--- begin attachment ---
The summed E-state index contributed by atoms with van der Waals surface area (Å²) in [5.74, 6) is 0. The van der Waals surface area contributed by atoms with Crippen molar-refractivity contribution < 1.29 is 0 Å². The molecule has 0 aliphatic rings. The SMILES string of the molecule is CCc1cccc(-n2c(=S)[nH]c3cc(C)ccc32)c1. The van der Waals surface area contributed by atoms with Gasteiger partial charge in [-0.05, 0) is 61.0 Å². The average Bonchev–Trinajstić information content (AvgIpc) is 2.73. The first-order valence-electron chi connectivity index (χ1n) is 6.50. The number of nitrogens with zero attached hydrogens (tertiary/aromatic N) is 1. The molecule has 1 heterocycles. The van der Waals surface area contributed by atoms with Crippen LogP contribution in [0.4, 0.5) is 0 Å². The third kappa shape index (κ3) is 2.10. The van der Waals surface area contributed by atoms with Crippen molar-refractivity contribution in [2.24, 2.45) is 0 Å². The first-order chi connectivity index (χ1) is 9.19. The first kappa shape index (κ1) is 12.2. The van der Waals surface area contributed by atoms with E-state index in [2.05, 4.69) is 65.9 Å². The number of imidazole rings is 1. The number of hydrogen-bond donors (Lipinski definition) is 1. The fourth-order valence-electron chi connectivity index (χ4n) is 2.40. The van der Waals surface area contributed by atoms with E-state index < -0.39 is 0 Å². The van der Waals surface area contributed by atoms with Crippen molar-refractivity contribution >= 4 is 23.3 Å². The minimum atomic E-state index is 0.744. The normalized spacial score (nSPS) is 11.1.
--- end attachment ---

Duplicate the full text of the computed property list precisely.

The summed E-state index contributed by atoms with van der Waals surface area (Å²) in [5.74, 6) is 0. The van der Waals surface area contributed by atoms with Crippen molar-refractivity contribution < 1.29 is 0 Å². The molecule has 0 aliphatic rings. The SMILES string of the molecule is CCc1cccc(-n2c(=S)[nH]c3cc(C)ccc32)c1. The van der Waals surface area contributed by atoms with Gasteiger partial charge in [-0.05, 0) is 61.0 Å². The average Bonchev–Trinajstić information content (AvgIpc) is 2.73. The first-order valence-electron chi connectivity index (χ1n) is 6.50. The number of nitrogens with zero attached hydrogens (tertiary/aromatic N) is 1. The molecule has 1 heterocycles. The van der Waals surface area contributed by atoms with Crippen LogP contribution in [0.4, 0.5) is 0 Å². The third kappa shape index (κ3) is 2.10. The van der Waals surface area contributed by atoms with Crippen molar-refractivity contribution in [2.24, 2.45) is 0 Å². The first-order chi connectivity index (χ1) is 9.19. The first kappa shape index (κ1) is 12.2. The van der Waals surface area contributed by atoms with E-state index in [2.05, 4.69) is 65.9 Å². The number of imidazole rings is 1. The number of hydrogen-bond donors (Lipinski definition) is 1. The fourth-order valence-electron chi connectivity index (χ4n) is 2.40. The van der Waals surface area contributed by atoms with E-state index < -0.39 is 0 Å². The van der Waals surface area contributed by atoms with Crippen molar-refractivity contribution >= 4 is 23.3 Å². The minimum atomic E-state index is 0.744. The normalized spacial score (nSPS) is 11.1.